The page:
29 December, 2004


Back in SC. Finally relaxing. Family stress. Holiday stress.
Sleeping tons.

Need to make some short-term future decisions.
Some great long awaited phone conversations, and more to come god willing.
Love you all.

16 December, 2004

Good projects moving forward.
Trying to tidy up loose ends before leaving for home. I'm a little anxious about leaving the boat for a few weeks, but I am far more excited to eat and shower more regularly, go with the brothas for some sushi. Meredith - always invited.

Last night, lacking wind, but itching to get out on the water, I rowed the dinghy out of the marina into the channel. I drifted out into the dark water. The rain drizzled so little that you wouldn't know it was raining unless you looked at the water.
The water was unrippled, slowly undulating waves rolling along with the tide. I sat out there and studied the gps a bit, watched the traffic lights changed. I rolled a cigarette and enjoyed it thoroughly.
I was out on the water again!
It was wonderful. I felt so comfortable and confident. Half a mind egged me to strike the docklines and take the BIG dinghy out to Mystery Bay for the night. It occurred to me that nothing prevented me any longer.
I can go anywhere. I am free as long as I have wind and water and food. I can't say I've ever been in such a position. I can leave this computer right now, strike my lines and sail to Hawaii, to Russia, to Polynesia – whatever, wherever.
What an amazing freedom!

I have broken off my plans with Brian. It seems we have too many variant interests and aspirations. The cons outweigh the pros of a partnership. Now anything is possible. I can slow down, get more of an education. I can stop as I please – I can turn around, anything.
I feel so liberated, when I didn’t truly realize I was burdened. For me, this is an exciting revelation and change. Time again is on my side.


"I may not be that smart,
but I can lift heavy things"
- quintessential port-a-potty graffiti

13 December, 2004

The day of truth – and I passed!
I sailed. At last; after all this time; I sailed my own boat!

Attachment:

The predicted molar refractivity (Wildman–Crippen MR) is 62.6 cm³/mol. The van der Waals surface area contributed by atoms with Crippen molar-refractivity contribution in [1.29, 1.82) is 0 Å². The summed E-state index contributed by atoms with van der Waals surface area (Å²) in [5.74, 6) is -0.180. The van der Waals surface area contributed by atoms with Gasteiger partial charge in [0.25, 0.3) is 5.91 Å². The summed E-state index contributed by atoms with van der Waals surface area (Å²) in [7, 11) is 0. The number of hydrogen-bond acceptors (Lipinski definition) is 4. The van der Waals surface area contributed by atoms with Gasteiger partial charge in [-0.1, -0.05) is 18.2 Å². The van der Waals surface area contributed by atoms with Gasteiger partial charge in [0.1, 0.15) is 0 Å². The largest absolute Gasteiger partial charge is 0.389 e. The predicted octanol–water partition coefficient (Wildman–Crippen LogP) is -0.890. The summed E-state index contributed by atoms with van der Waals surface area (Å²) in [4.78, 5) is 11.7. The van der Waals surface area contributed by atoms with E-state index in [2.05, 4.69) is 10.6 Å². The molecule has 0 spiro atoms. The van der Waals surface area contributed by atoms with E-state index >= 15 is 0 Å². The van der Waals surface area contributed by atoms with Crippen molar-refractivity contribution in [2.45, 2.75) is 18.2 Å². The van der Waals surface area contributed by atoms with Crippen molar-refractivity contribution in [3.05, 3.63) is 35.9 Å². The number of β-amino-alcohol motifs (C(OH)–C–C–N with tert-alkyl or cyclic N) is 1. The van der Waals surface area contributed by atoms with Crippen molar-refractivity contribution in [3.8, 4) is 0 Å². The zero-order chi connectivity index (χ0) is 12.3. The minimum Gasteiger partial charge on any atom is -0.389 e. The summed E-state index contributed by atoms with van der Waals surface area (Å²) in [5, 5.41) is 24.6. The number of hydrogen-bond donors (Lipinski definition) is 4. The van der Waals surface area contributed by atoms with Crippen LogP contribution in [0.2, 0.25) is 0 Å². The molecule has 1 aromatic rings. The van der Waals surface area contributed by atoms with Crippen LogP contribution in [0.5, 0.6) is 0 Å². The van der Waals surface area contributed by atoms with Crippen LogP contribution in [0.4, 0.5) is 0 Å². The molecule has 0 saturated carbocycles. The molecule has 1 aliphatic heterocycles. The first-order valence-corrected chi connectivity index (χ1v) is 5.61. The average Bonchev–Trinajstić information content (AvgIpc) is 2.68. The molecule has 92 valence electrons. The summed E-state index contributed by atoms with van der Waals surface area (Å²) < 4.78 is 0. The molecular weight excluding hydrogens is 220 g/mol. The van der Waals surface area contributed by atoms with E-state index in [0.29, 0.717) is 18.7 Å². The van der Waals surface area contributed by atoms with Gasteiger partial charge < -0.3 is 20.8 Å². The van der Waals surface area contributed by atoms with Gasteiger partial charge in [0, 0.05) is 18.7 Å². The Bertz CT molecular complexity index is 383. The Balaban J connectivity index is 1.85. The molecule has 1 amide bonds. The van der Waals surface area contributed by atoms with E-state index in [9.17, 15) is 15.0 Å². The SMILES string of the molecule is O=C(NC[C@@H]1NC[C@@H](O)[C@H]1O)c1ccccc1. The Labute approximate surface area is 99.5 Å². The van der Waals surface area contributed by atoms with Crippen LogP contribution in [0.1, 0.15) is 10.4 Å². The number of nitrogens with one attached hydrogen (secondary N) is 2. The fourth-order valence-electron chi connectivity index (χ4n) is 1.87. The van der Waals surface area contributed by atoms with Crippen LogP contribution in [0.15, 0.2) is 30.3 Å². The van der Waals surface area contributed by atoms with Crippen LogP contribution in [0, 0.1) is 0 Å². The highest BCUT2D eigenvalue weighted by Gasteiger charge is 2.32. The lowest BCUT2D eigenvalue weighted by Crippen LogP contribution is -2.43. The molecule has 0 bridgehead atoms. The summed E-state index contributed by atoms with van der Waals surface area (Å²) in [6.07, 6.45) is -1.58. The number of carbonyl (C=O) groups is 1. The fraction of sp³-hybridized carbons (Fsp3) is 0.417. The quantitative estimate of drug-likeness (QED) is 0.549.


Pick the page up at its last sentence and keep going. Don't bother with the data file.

It was marvelous. I am having trouble describing it without melodrama dripping from the letters.
I screamed regularly as we went, pumping my fists in the air, gritting my teeth as the wind passed by the beam. It was a dream.
And it all went so wonderfully. I saw a shooting star the night before we set out.

Unfortunately, the library is closing.
Let it suffice to say that I am excited and very much in the Christmas spirit. Everything happened so naturally.
Brian came up from San Fransisco – we talked about the trail and the potential future we are conjuring for ourselves. So many doors seemed to open. I have so much to think on.


“Get yourself a girl and go south”
-My dad, the quintessential warm-blooded southerner,
at the end of our talk today. I love it.

07 December, 2004

From the Shipyard to the Marina

Wow. Funny how little steps at up over time. I have moved at last. Now my home rocks in the swells, well, what swells are in a marina anyway.
I didn't sink. I didn't wreck. This is all good.
I am almost ready for sea. I bought a dingy. Still need oars. My engine is running, how well still remains to be seen.
I am tired but exuberant. I love the work, the process, the progress. I shot take a few days off every now and again. But I don't. It is hard to stop when there is more to be done. I feel healthy, not great, but okay. The effort produces such noticeable results. I put on bottom paint before going in and washed down the topsides.
Wow. She looked so brilliant. I can't believe it is my boat, my home. How did it come to this? I am becoming a sailor. How? Has anyone in my family been a sailor? We're not sailors, we're aristicrats. These are not the same.

This is an excerpt from a letter I wrote to Rob Fargason and Jamie Blythe, two of my greatest friends. Widge would read it if he could; maybe Jamie will read it to him. He is included of course.


It was about time for that email, Rob.
Of course, Iknew you were well, but it is great to hear it in yourwords.
As always, in everything, you have your same passion,same drive, whether climbing ravines or plantingplums.
I love it.
Plants that fruit at different times; what a great idea!